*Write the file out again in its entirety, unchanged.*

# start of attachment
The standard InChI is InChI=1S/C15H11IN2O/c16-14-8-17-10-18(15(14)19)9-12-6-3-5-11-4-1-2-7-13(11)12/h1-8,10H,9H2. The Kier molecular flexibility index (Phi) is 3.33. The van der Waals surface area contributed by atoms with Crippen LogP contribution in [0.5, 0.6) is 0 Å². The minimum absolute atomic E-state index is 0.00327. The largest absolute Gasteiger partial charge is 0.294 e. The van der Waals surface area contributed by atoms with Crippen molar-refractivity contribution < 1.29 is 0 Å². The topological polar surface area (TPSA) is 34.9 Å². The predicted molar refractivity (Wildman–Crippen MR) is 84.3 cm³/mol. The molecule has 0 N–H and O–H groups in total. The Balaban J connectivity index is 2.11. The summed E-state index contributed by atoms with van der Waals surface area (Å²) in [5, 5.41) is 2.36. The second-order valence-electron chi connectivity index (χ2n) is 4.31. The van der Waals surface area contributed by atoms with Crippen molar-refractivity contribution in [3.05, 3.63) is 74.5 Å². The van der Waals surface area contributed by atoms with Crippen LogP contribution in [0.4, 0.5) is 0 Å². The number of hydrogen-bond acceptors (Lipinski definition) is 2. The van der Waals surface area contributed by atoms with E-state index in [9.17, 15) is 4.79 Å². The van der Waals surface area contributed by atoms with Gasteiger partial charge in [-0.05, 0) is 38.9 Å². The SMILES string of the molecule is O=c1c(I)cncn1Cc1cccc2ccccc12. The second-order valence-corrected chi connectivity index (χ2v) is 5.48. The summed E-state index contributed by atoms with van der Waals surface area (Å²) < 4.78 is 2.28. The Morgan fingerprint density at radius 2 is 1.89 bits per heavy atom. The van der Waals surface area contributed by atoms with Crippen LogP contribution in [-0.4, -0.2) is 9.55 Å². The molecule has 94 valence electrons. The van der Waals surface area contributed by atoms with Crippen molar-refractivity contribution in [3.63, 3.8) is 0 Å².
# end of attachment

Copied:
The standard InChI is InChI=1S/C15H11IN2O/c16-14-8-17-10-18(15(14)19)9-12-6-3-5-11-4-1-2-7-13(11)12/h1-8,10H,9H2. The Kier molecular flexibility index (Phi) is 3.33. The van der Waals surface area contributed by atoms with Crippen LogP contribution in [0.5, 0.6) is 0 Å². The minimum absolute atomic E-state index is 0.00327. The largest absolute Gasteiger partial charge is 0.294 e. The van der Waals surface area contributed by atoms with Crippen molar-refractivity contribution < 1.29 is 0 Å². The topological polar surface area (TPSA) is 34.9 Å². The predicted molar refractivity (Wildman–Crippen MR) is 84.3 cm³/mol. The molecule has 0 N–H and O–H groups in total. The Balaban J connectivity index is 2.11. The summed E-state index contributed by atoms with van der Waals surface area (Å²) in [5, 5.41) is 2.36. The second-order valence-electron chi connectivity index (χ2n) is 4.31. The van der Waals surface area contributed by atoms with Crippen molar-refractivity contribution in [3.05, 3.63) is 74.5 Å². The van der Waals surface area contributed by atoms with Crippen LogP contribution in [0.4, 0.5) is 0 Å². The number of hydrogen-bond acceptors (Lipinski definition) is 2. The van der Waals surface area contributed by atoms with E-state index in [9.17, 15) is 4.79 Å². The van der Waals surface area contributed by atoms with Gasteiger partial charge in [-0.05, 0) is 38.9 Å². The SMILES string of the molecule is O=c1c(I)cncn1Cc1cccc2ccccc12. The second-order valence-corrected chi connectivity index (χ2v) is 5.48. The summed E-state index contributed by atoms with van der Waals surface area (Å²) < 4.78 is 2.28. The Morgan fingerprint density at radius 2 is 1.89 bits per heavy atom. The van der Waals surface area contributed by atoms with Crippen LogP contribution in [-0.4, -0.2) is 9.55 Å². The molecule has 94 valence electrons. The van der Waals surface area contributed by atoms with Crippen molar-refractivity contribution in [3.63, 3.8) is 0 Å².